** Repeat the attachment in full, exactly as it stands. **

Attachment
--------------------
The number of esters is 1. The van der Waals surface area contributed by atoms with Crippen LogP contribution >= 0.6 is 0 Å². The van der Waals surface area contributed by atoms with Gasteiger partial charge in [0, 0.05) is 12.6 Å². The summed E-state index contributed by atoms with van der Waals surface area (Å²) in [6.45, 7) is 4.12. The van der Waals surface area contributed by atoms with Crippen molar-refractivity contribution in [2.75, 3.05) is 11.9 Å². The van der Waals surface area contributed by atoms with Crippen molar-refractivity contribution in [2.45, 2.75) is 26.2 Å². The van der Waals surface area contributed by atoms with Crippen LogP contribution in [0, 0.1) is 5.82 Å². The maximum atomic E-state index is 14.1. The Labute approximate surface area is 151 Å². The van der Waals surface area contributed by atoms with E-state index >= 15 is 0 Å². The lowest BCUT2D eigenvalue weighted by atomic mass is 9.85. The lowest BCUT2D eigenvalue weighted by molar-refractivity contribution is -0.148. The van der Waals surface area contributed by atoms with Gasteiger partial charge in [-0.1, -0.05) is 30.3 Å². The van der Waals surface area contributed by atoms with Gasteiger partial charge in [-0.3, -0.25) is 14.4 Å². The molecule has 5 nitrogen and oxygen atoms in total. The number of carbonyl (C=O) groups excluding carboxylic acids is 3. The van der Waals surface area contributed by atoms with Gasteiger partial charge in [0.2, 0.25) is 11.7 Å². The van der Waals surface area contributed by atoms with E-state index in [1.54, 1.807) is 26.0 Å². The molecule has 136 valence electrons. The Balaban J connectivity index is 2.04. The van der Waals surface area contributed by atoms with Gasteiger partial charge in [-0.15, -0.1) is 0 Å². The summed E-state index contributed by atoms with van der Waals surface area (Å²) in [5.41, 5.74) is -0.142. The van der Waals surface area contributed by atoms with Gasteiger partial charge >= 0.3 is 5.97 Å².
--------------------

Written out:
The number of esters is 1. The van der Waals surface area contributed by atoms with Crippen LogP contribution >= 0.6 is 0 Å². The van der Waals surface area contributed by atoms with Gasteiger partial charge in [0, 0.05) is 12.6 Å². The summed E-state index contributed by atoms with van der Waals surface area (Å²) in [6.45, 7) is 4.12. The van der Waals surface area contributed by atoms with Crippen molar-refractivity contribution in [2.75, 3.05) is 11.9 Å². The van der Waals surface area contributed by atoms with Crippen molar-refractivity contribution in [2.45, 2.75) is 26.2 Å². The van der Waals surface area contributed by atoms with Crippen LogP contribution in [0, 0.1) is 5.82 Å². The maximum atomic E-state index is 14.1. The Labute approximate surface area is 151 Å². The van der Waals surface area contributed by atoms with E-state index >= 15 is 0 Å². The lowest BCUT2D eigenvalue weighted by atomic mass is 9.85. The lowest BCUT2D eigenvalue weighted by molar-refractivity contribution is -0.148. The van der Waals surface area contributed by atoms with Gasteiger partial charge in [-0.1, -0.05) is 30.3 Å². The van der Waals surface area contributed by atoms with Gasteiger partial charge in [-0.3, -0.25) is 14.4 Å². The molecule has 5 nitrogen and oxygen atoms in total. The number of carbonyl (C=O) groups excluding carboxylic acids is 3. The van der Waals surface area contributed by atoms with Gasteiger partial charge in [0.2, 0.25) is 11.7 Å². The van der Waals surface area contributed by atoms with E-state index in [1.54, 1.807) is 26.0 Å². The molecule has 136 valence electrons. The Balaban J connectivity index is 2.04. The van der Waals surface area contributed by atoms with Gasteiger partial charge in [-0.15, -0.1) is 0 Å². The summed E-state index contributed by atoms with van der Waals surface area (Å²) in [5.41, 5.74) is -0.142. The van der Waals surface area contributed by atoms with Gasteiger partial charge >= 0.3 is 5.97 Å².